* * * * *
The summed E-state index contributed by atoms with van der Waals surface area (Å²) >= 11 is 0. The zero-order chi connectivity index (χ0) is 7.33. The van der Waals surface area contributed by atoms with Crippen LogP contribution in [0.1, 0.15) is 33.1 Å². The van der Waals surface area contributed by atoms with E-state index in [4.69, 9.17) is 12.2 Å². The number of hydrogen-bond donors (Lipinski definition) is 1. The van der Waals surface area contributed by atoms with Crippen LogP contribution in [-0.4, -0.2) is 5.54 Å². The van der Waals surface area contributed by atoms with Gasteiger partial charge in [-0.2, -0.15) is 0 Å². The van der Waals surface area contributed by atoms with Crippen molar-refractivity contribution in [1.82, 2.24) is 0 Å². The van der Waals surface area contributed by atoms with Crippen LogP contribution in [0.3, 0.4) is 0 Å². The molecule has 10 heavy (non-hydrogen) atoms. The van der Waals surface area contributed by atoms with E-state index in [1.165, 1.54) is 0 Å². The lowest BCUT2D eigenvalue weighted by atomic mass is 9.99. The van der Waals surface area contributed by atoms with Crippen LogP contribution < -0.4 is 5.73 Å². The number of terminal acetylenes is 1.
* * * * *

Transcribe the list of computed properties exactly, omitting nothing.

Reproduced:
The summed E-state index contributed by atoms with van der Waals surface area (Å²) >= 11 is 0. The zero-order chi connectivity index (χ0) is 7.33. The van der Waals surface area contributed by atoms with Crippen LogP contribution in [0.1, 0.15) is 33.1 Å². The van der Waals surface area contributed by atoms with E-state index in [4.69, 9.17) is 12.2 Å². The number of hydrogen-bond donors (Lipinski definition) is 1. The van der Waals surface area contributed by atoms with Crippen LogP contribution in [-0.4, -0.2) is 5.54 Å². The van der Waals surface area contributed by atoms with Gasteiger partial charge in [-0.2, -0.15) is 0 Å². The van der Waals surface area contributed by atoms with Crippen molar-refractivity contribution in [1.82, 2.24) is 0 Å². The van der Waals surface area contributed by atoms with Crippen LogP contribution in [0.3, 0.4) is 0 Å². The molecule has 10 heavy (non-hydrogen) atoms. The van der Waals surface area contributed by atoms with E-state index in [1.165, 1.54) is 0 Å². The lowest BCUT2D eigenvalue weighted by atomic mass is 9.99. The van der Waals surface area contributed by atoms with Crippen LogP contribution < -0.4 is 5.73 Å². The number of terminal acetylenes is 1.